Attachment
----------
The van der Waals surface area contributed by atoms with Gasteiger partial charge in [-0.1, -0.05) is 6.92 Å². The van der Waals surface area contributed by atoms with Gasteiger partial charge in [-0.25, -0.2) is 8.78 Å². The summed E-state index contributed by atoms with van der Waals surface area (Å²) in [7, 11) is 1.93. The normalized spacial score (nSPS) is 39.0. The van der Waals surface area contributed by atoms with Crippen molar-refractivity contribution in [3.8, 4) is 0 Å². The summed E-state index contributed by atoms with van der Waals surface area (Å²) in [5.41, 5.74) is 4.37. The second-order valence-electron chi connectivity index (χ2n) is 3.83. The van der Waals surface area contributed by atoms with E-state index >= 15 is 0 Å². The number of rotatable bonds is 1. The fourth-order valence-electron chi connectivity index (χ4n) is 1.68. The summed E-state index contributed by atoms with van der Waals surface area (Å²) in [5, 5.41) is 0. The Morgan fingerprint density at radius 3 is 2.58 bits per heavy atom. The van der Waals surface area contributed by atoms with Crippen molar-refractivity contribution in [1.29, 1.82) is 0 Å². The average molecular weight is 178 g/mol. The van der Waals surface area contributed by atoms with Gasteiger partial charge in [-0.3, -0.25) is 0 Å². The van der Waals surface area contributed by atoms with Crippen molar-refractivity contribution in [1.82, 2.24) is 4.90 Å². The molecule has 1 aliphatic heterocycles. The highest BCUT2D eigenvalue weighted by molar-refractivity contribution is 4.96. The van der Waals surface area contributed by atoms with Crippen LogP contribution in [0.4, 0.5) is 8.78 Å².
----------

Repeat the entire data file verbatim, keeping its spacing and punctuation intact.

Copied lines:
The van der Waals surface area contributed by atoms with Gasteiger partial charge in [-0.1, -0.05) is 6.92 Å². The van der Waals surface area contributed by atoms with Gasteiger partial charge in [-0.25, -0.2) is 8.78 Å². The summed E-state index contributed by atoms with van der Waals surface area (Å²) in [7, 11) is 1.93. The normalized spacial score (nSPS) is 39.0. The van der Waals surface area contributed by atoms with Crippen molar-refractivity contribution in [3.8, 4) is 0 Å². The summed E-state index contributed by atoms with van der Waals surface area (Å²) in [5.41, 5.74) is 4.37. The second-order valence-electron chi connectivity index (χ2n) is 3.83. The van der Waals surface area contributed by atoms with E-state index >= 15 is 0 Å². The number of rotatable bonds is 1. The fourth-order valence-electron chi connectivity index (χ4n) is 1.68. The summed E-state index contributed by atoms with van der Waals surface area (Å²) in [5, 5.41) is 0. The Morgan fingerprint density at radius 3 is 2.58 bits per heavy atom. The van der Waals surface area contributed by atoms with Crippen molar-refractivity contribution in [1.29, 1.82) is 0 Å². The average molecular weight is 178 g/mol. The van der Waals surface area contributed by atoms with Gasteiger partial charge in [-0.3, -0.25) is 0 Å². The van der Waals surface area contributed by atoms with Crippen molar-refractivity contribution in [1.82, 2.24) is 4.90 Å². The molecule has 1 aliphatic heterocycles. The highest BCUT2D eigenvalue weighted by molar-refractivity contribution is 4.96. The van der Waals surface area contributed by atoms with Crippen LogP contribution in [0.4, 0.5) is 8.78 Å².